Album Review Fontaines DC - Skinty Fia5 Stars
It’s heavy, but never heavy-going.
Fontaines DC will never not be an Irish band. It’s embedded in their lyricism, their imagery, every note that drips from Grian Chatten’s unmistakeable drawl. And yet as they adjust to being one of the world’s breakout rock acts, they’ve often spoken of having to find new ways to carry their identity with them, to keep each record connected to home even as success takes them further and further away.
In ten songs, ‘Skinty Fia’ tackles a range of increasingly dour topics: consumption, greed, corruption, despondency, isolation, heartbreak. It’s heavy, but never heavy-going; cinematic is an easily lauded term, but these are definitely tales of literary prowess, showcasing their growing ability to shape an atmospheric sound. Very few rock bands are doing hooks as well as they are right now; the drum’n’bass breakdown of opener “In ár gcroíthe go deo” (meaning In Our Hearts Forever) comes as both a surprise and an immediate reminder not to pigeonhole, while the title track borders on a ‘90s basement groove, not outrageously dissimilar to what you might expect from a Kasabian or Stone Roses offering. ‘Jackie Down The Line’ reveals Nirvana as a bigger influence than ever, but there are shades of Oasis too - ‘How Cold Love Is’, ‘Roman Holiday’ ‘I Love You’. The latter’s unspooling, retooling and then even bigger race to the finish has the kind of relentlessness that only the deftest of songwriting talents can truly pull off, capturing fury and confusion without ever compromising on dynamics. Described by the band as their most political song to date, its melody seems determined to burrow its way into the brain, deepening its message of propaganda patriotism.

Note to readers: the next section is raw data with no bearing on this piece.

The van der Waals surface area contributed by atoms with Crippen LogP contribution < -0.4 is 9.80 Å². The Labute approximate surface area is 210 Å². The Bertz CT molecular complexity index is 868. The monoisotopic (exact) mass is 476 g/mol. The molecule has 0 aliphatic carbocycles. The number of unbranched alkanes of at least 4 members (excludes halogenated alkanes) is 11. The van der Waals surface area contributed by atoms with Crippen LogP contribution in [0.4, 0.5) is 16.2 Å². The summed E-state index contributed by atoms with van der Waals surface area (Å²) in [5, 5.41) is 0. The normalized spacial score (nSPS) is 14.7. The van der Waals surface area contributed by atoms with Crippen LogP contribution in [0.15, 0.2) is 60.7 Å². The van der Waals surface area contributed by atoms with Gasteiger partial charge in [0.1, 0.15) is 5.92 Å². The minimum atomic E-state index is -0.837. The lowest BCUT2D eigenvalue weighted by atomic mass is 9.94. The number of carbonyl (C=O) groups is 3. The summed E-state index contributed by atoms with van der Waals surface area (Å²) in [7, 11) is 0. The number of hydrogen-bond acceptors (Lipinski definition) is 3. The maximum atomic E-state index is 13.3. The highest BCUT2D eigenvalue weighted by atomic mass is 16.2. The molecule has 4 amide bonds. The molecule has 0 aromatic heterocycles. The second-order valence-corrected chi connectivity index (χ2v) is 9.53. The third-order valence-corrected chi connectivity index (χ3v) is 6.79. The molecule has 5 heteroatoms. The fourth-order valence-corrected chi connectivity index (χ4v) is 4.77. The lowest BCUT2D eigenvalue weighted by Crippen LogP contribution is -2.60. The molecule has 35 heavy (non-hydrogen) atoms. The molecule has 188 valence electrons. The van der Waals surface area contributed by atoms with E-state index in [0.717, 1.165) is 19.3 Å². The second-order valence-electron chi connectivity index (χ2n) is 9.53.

On meditative shanty ‘The Couple Across the Way’, Grian struggles to unpick himself from the woven tapestry of the world’s ills, contemplating his melancholy role: “All the mirrors face the walls and I wake just to long for bed/ ‘Love what’s got you so down low? / The saddest tongue is in your head!’”. Similar to ‘I Love You’’s confessional, it speaks of the unsettling nostalgia that so many of us feel when we leave our home towns behind, the sadness of distance between future and past. By shedding light on Ireland’s struggles, Fontaines DC serve only to highlight their nation’s enduring character, the reasons why it is so central to their beating heart. For those who missed the rabble-rousing of ‘Dogrel’ but liked the darkness of ‘A Hero’s Death’, this record splits the perfect difference, sealing it along the middle with the superglue of a band who now know exactly where they’re going. Truth be told, they’ve never been more at home.
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